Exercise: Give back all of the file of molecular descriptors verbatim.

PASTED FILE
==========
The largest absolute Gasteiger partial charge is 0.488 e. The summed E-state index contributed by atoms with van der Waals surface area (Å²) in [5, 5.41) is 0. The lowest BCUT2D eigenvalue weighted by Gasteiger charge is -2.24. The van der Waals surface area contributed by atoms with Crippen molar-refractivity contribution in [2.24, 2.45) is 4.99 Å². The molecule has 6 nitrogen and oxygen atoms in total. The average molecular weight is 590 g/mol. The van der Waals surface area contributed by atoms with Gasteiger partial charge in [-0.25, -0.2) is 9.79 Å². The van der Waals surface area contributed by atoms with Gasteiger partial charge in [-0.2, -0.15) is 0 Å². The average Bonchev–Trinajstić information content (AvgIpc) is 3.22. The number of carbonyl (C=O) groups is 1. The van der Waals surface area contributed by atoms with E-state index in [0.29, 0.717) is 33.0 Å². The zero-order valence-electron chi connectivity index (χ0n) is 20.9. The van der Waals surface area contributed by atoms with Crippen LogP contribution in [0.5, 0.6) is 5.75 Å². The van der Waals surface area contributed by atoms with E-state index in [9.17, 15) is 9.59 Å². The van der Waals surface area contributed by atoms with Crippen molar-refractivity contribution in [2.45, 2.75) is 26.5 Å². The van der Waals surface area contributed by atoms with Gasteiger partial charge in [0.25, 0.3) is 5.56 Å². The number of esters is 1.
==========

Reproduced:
The largest absolute Gasteiger partial charge is 0.488 e. The summed E-state index contributed by atoms with van der Waals surface area (Å²) in [5, 5.41) is 0. The lowest BCUT2D eigenvalue weighted by Gasteiger charge is -2.24. The van der Waals surface area contributed by atoms with Crippen molar-refractivity contribution in [2.24, 2.45) is 4.99 Å². The molecule has 6 nitrogen and oxygen atoms in total. The average molecular weight is 590 g/mol. The van der Waals surface area contributed by atoms with Gasteiger partial charge in [-0.25, -0.2) is 9.79 Å². The van der Waals surface area contributed by atoms with Gasteiger partial charge in [-0.2, -0.15) is 0 Å². The average Bonchev–Trinajstić information content (AvgIpc) is 3.22. The number of carbonyl (C=O) groups is 1. The van der Waals surface area contributed by atoms with E-state index in [0.29, 0.717) is 33.0 Å². The zero-order valence-electron chi connectivity index (χ0n) is 20.9. The van der Waals surface area contributed by atoms with Crippen LogP contribution in [0.5, 0.6) is 5.75 Å². The van der Waals surface area contributed by atoms with E-state index in [9.17, 15) is 9.59 Å². The van der Waals surface area contributed by atoms with Crippen molar-refractivity contribution in [2.45, 2.75) is 26.5 Å². The van der Waals surface area contributed by atoms with Gasteiger partial charge in [0.25, 0.3) is 5.56 Å². The number of esters is 1.